The verdict: Black coffee is healthier than coffee with sugar and creamer.
Hot brew vs. cold brew
Many coffee aficionados claim that boiling coffee destroys delicate flavor notes. That may be true, but a 2020 research review in the journal Molecules found that brewing temperatures don’t make much difference in antioxidant or mineral levels.
While the brewing temperature might not matter, leaving your coffee on the burner too long or overboiling it could produce diminishing returns.
“The key to coffee is ensuring that it is not overheated or left to sit for too long at too high a temperature, as the beneficial components may [break down] when exposed to high temperatures for a long period of time,” says California-based osteopathic doctor Ryan Greene, DO, who specializes in human performance and nutrition.
The verdict: Both cold-brewed and hot-brewed coffee can be healthy, but avoid “overcooking” your coffee.
Robusta vs. Arabica coffee
Some types of coffee beans are healthier than others. One research review in the journal Antioxidants reported that unroasted Robusta beans contain nearly double the antioxidants as unroasted Arabica beans.
However, the difference diminished dramatically with light roasting. Though light-roasted Robusta beans had more antioxidants than lightly roasted Arabica beans, in medium- and dark-roasted form, Arabica coffee had more antioxidants than Robusta.
The verdict: Your preference for light or dark roasts will determine which bean is healthier for you. Like light, or blonde, roasts? Go with Robusta beans, which have more antioxidants with light roasting. Prefer medium or dark roasts? Drink coffee from Arabica beans, which beat medium- and dark-roasted Robusta for antioxidant content.
Blonde vs. medium and dark roasts
For a given coffee bean, how long it’s been roasted makes a difference to its antioxidant content. Light roasts—also called blonde roasts—have been roasted for a short amount of time, whereas dark-roasted beans have been roasted the longest.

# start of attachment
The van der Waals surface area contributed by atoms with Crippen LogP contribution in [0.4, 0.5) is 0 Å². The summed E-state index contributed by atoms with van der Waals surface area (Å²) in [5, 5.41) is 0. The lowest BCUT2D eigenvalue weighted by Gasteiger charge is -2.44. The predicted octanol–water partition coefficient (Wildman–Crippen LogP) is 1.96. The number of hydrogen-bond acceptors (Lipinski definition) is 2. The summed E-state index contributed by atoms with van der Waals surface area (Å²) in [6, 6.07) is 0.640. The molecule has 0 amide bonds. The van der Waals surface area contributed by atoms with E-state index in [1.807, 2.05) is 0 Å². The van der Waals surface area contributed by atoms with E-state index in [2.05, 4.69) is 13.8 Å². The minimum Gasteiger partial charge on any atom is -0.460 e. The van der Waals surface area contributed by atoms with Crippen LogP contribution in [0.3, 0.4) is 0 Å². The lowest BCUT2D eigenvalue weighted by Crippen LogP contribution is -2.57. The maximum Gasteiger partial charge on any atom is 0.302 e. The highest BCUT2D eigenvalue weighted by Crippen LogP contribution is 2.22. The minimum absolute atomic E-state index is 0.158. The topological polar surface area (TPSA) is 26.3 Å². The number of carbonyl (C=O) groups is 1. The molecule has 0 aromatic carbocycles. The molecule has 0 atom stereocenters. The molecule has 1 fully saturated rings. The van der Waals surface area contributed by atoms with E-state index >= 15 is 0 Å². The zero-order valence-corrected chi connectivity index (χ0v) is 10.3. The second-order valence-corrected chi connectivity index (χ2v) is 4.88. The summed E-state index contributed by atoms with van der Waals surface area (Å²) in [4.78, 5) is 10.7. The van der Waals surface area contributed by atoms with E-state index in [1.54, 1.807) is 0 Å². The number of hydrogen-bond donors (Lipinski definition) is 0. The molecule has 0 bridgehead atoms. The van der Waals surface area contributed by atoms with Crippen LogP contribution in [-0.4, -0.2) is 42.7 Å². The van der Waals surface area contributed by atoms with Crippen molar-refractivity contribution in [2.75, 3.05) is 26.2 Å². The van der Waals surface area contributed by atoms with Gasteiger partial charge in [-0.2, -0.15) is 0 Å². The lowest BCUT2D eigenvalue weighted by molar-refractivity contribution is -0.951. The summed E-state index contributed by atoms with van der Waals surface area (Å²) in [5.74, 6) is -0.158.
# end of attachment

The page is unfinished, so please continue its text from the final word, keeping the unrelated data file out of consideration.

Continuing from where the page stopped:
Research published in the Polish journal Roczniki Państwowego Zakładu Higieny (Annals of the National Institute of Hygiene) confirmed that light- and medium-roast Arabica beans have more nutritional value than dark-roasted Arabica beans because they retain more heart-healthy antioxidants.
The verdict: In terms of antioxidant content, blonde roasts are healthiest. Blonde Robusta coffee has the most antioxidants, followed closely by blonde and then medium-roast Arabica coffee.
Dark-roast Arabica vs. blonde Robusta for caffeine content
Dr. Bertrand says too much caffeine can lead to seizures, restlessness, and more.
“Caffeine stimulates your stress response, so if you suffer from anxiety or insomnia, caffeine-containing drinks will make you worse,” she says. (Here are the hidden sources of caffeine you should avoid.)
Choose your coffee beans and roast wisely to control caffeine consumption. Shanta Retelny says blonde roasts contain more caffeine than dark roasts. And, in general, Robusta beans offer more caffeine per bean than Arabica.
The verdict: Arabica dark roast is the healthiest coffee for people who want to limit caffeine without drinking decaf. Blonde Robusta, on the other hand, will give you the biggest buzz.
Filtered coffee in an Aeropress vs. unfiltered coffee in a French press
A 2020 study published in the journal Foods reported that the brewing method influences coffee’s antioxidant activity and mineral content.
Researchers tested five brewing techniques: Aeropress (a type of manual coffee maker), drip, espresso machine, French press, and simple infusion. They found the highest levels of antioxidants in coffee brewed via Aeropress, with the lowest level found in a French press.
Not only that, but the Aeropress also retained the most essential nutrients, such as magnesium, manganese, chromium, cobalt, and potassium. (Here’s why French press coffee is bad for you.)
The Aeropress’ filter is another important aspect of the brewing method. As with drip coffee, the filter protects the brewed coffee from substances that may harm your health.
“Using filtered coffee can decrease the number of oily substances, or diterpenes, in the coffee, which is a good thing, as overconsuming diterpenes has been found to potentially elevate ‘bad’ LDL cholesterol in heavy coffee drinkers,” Shanta Retelny says.